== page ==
Huawei executive Meng Wanzhou’s extradition hearing begins in Canada

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The extradition hearing for a Huawei executive detained at Washington’s request began in Canada on Monday.

Meng Wanzhou, who is also the daugher of the Chinese firm’s founder, is wanted by the US on fraud charges that she misled banks about the company’s business dealings in Iran.

Ms Meng, who is free on bail and living in one of the two Vancouver mansions she owns, sat next to her lawyers wearing a black dress with white polka dots inside the Supreme Court of British Columbia.

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Meng Wanzhou has been on bail and living in one of her Vancouver homes (Jonathan Hayward/The Canadian Press/AP)

She waved at reporters as she arrived at court.The 47-year-old was arrested on December 1 2018  at Vancouver’s airport, with Canada deciding three months later there was sufficient evidence to take the case to a judge.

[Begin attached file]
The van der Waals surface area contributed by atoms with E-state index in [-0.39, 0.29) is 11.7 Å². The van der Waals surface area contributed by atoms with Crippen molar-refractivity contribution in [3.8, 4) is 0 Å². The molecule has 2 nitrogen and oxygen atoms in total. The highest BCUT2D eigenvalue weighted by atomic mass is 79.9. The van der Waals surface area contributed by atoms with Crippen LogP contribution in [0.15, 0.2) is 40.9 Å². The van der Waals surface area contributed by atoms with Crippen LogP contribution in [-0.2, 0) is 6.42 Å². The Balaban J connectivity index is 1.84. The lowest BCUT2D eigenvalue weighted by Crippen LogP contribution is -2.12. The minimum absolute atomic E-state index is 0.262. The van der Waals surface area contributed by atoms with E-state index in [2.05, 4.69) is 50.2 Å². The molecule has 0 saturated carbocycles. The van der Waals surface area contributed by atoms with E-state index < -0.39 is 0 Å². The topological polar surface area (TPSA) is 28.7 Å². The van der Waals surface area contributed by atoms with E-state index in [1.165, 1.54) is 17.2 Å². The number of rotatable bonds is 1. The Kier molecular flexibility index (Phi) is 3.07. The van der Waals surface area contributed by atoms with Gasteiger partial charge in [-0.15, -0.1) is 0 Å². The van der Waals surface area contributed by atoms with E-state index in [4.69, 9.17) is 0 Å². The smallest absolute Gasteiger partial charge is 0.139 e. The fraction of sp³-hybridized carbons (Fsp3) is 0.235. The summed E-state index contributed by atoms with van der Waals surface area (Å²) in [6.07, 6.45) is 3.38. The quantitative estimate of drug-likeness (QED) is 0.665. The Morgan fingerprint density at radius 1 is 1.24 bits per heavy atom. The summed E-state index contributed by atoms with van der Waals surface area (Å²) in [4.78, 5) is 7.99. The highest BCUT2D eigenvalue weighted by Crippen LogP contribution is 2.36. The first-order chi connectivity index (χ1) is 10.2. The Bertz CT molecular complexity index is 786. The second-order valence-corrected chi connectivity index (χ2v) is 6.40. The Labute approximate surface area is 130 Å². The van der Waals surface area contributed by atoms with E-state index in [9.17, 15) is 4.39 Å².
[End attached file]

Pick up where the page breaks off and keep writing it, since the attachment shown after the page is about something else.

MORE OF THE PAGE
Beijing has accused Washington of engaging in a politically motivated attempt to hurt the company, with the case set against the backdrop of ongoing trade negotiations between the two countries.

Ms Meng’s arrest set off a diplomatic furore and has severely strained Canadian relations with China.

China detained former Canadian diplomat Michael Kovrig and Canadian entrepreneur Michael Spavor on December 10 2018 in an apparent attempt to pressure Canada to release  Ms Meng.

The men have been accused of spying and remain imprisoned.

A Chinese court also sentenced a Canadian to death in a sudden retrial, overturning a 15-year prison term handed down earlier.

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Ms Meng is the chief financial officer of Huawei (AP Photo/Andy Wong, File)

The fraud allegations were a “facade” and the charges are really about Washington attempting to enforce its sanctions on Iran, Ms Meng’s lawyer, Richard Peck, said in court on Monday.“Would we be here in the absence of US sanctions law? My response is no,” Mr Peck said.

The extradition hearing’s first session runs until Friday with the overall process expected to conclude in October.

The judge can recommend extradition but Canada’s justice minister must decide if Ms Meng is to be sent to the US.

A second hearing about whether the law was followed by Canada Border Service Agency during her arrest is scheduled to begin in June.

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